Does [video] size matter?
It’s Friday night, Netflix is blaring on the widescreen TV and once you’ve finished your UberEat’s Thai-takeaway you pick up your phone and start scrolling.
You flick from Facebook (for the news), to Instagram (for some stalking), to YouTube for that hilarious clip your mate at work showed you, adjusting your phone to the side so you can see it in all its full-screen glory.
It’s a scene we’re all familiar with, but did you know that the video viewing specifications on your favourite social media platforms are not created equal? This is why social platforms – and the people who are creating video content for them – have started dreaming up all kinds of new and intriguing ways for you to view videos in different orientations, shapes and sizes.
Recently Instagram launched IGTV, a new video viewing channel embracing the vertical video trend – a move that has prompted a collective groan from purist filmmakers. Meanwhile, YouTube has changed its settings to allow for various aspect ratios, skinny and fat.
So, what does the future hold for brands and marketers who are creating video content and advertising for social platforms? Does size really matter, or is it just about how you use it?
Fat TV and skinny cinema
Since the advent of digital marketing the term ‘video aspect ratio’ has become daily vernacular among the marketing masses.
Put simply, an aspect ratio is the width and height of an image, either written as a ratio (16:9), decimal (1.78, as in 1.78:1), or given in pixels (1920 x 1080).
Aspect ratios aren’t anything new to video. Thanks to the work of William Dickson – a Scottish inventor who devised the motion picture camera in the 1800s – the aspect ratio 4:3 was the standard for motion pictures for many years – think square-ish looking, old-school, retro style videos.
For those keen to explore some Aussie vintage classics, various examples of aspect ratio are on show at the National Film and Sound archive.
4:3 aspect ratio music video for local SA band Wing Defence directed by Lewis Brideson and Dave Court.
4:3 also became the standard for TV, prompting cinema screens to grow to eye-engulfing lengths to attract audiences out of their homes. And so, widescreens and the new standards for cinema (2.35:1 and 2.39:1) were born.
2.35:1 aspect ratio music video for local SA band West Thebarton directed by Lewis Brideson.
Then everything went digital.
The introduction of HDTV brought the much loved 16:9 aspect ratio to DVD, Blu-ray, new TVs, computers and mobile phones when tilted on their side – an even mean point between fat TV and skinny cinema
16:9 aspect ratio highlight video for Groovin The Moo 2018 filmed by Lewis Brideson.
You’ll notice now that any TV shows made prior to the evolution of 16:9, or movies made for the big screen, have black bars known as letter boxes and pillar boxes appearing around them as you Netflix and chill.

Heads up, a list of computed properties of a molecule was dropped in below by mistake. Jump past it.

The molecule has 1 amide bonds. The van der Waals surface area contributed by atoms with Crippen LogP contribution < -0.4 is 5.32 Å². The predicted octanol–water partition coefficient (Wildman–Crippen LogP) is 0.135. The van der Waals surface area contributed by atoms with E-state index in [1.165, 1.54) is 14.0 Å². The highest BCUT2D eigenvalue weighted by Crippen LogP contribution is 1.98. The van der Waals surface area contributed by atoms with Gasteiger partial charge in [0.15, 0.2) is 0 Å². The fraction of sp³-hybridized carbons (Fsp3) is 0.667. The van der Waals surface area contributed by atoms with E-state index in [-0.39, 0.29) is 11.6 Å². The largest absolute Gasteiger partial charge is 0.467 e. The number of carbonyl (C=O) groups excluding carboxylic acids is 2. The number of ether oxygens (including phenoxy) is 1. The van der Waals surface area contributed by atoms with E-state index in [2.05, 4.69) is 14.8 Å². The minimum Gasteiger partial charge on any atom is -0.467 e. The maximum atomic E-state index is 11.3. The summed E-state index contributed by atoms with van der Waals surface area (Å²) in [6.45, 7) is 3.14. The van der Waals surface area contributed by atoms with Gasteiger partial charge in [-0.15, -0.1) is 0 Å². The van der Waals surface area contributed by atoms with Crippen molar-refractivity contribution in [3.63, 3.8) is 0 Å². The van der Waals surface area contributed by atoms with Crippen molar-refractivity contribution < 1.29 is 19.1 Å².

Orientation Lock: On?
Cameras are designed and videos are shot horizontally, because our eyes sit horizontally. Makes sense, right? We walk, run, dance and tell stories on a horizontal plane, so why wouldn’t we produce film in the same way?
It’s all about understanding where and how your videos will be viewed and the optimal aspect ratios for each platform – from the many aspect ratios of Facebook and Instagram feeds, stories and IGTV, to Snapchat, YouTube, Vimeo, Twitter and your all-important mobile optimised websites.
And if you don’t think the audience experience is important, consider this: a recent study showed that 72% of ‘millennials’ no longer turn their phone (from 9:16) to watch videos in widescreen (16:9), making a solid argument for filmmakers to create videos with vertical aspect ratios in mind.
Where’s the canvas?
It’s a creative challenge that any filmmaker should be keen to meet. Just like painters, filmmakers now have flexible canvases to land their brush, and just about any gallery to house their works.
To fill a TV, computer or smartphone, filmmakers have to consider shot composition, video quality and framing guidelines on their cameras while filming, for the most tailored outcomes.
Changing aspect ratio is not only a question of post-production cropping, but pre-production planning to avoid image quality loss when footage shot without ratios in mind has to be cropped and stretched beyond consent.
Specs aside, it’s also important to consider the video platform (and its ideal aspect ratio) when making creative decisions about the kinds of pictures we should be painting for each platform, and each audience.
What’s in the box?
Just like video length vs attention span, and sound vs closed caption, are things we need to think about when producing video content for different platforms and audiences, aspect ratio should also be considered. The ratio not only impacts the visibility of content, it also dictates style, time period, intensity and subject matter.
Think Wes Anderson using 4:3 for flashbacks in The Grand Budapest Hotel (2014); the fish flying outside of the letterbox in The Life of Pi (2012); or music videos continually changing aspect ratio and camera type to create a style.
Vertical videos that fit snuggly in your hand, as they now do on IGTV, have proven to be great for vlogger or point of view (POV) content, fashion videos, info-graphics and, well, anything vertical (people, trees, buildings, etc). Content creators are now also dreaming up more ways to pair video transitions and animations with Instagram’s ever-accumulating engagement features, such as the way users swipe and tap between videos in feeds and stories, use polls and questions – it’s all about choosing your own video adventure!
While it’s not likely we’ll see a full switch from horizontal to vertical video, it’s important to recognise that there is an ever-changing canvas for our creativity and communication.
Never stop thinking outside the box, just remember there is one.